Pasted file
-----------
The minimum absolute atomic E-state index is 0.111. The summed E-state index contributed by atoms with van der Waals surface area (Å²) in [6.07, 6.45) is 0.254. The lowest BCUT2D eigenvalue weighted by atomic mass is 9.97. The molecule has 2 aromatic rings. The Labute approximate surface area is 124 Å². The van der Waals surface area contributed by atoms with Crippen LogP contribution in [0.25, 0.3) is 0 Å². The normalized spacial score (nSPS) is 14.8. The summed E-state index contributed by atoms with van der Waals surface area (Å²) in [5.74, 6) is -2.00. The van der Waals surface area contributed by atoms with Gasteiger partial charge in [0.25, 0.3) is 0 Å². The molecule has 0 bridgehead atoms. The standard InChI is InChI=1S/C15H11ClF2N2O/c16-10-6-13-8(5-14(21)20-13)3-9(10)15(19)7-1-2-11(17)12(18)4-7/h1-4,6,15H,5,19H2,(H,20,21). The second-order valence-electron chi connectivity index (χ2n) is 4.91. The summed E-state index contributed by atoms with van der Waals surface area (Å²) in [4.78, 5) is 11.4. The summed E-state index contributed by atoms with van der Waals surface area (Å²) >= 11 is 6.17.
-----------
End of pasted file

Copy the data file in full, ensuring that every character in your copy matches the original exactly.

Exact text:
The minimum absolute atomic E-state index is 0.111. The summed E-state index contributed by atoms with van der Waals surface area (Å²) in [6.07, 6.45) is 0.254. The lowest BCUT2D eigenvalue weighted by atomic mass is 9.97. The molecule has 2 aromatic rings. The Labute approximate surface area is 124 Å². The van der Waals surface area contributed by atoms with Crippen LogP contribution in [0.25, 0.3) is 0 Å². The normalized spacial score (nSPS) is 14.8. The summed E-state index contributed by atoms with van der Waals surface area (Å²) in [5.74, 6) is -2.00. The van der Waals surface area contributed by atoms with Gasteiger partial charge in [0.25, 0.3) is 0 Å². The molecule has 0 bridgehead atoms. The standard InChI is InChI=1S/C15H11ClF2N2O/c16-10-6-13-8(5-14(21)20-13)3-9(10)15(19)7-1-2-11(17)12(18)4-7/h1-4,6,15H,5,19H2,(H,20,21). The second-order valence-electron chi connectivity index (χ2n) is 4.91. The summed E-state index contributed by atoms with van der Waals surface area (Å²) in [4.78, 5) is 11.4. The summed E-state index contributed by atoms with van der Waals surface area (Å²) >= 11 is 6.17.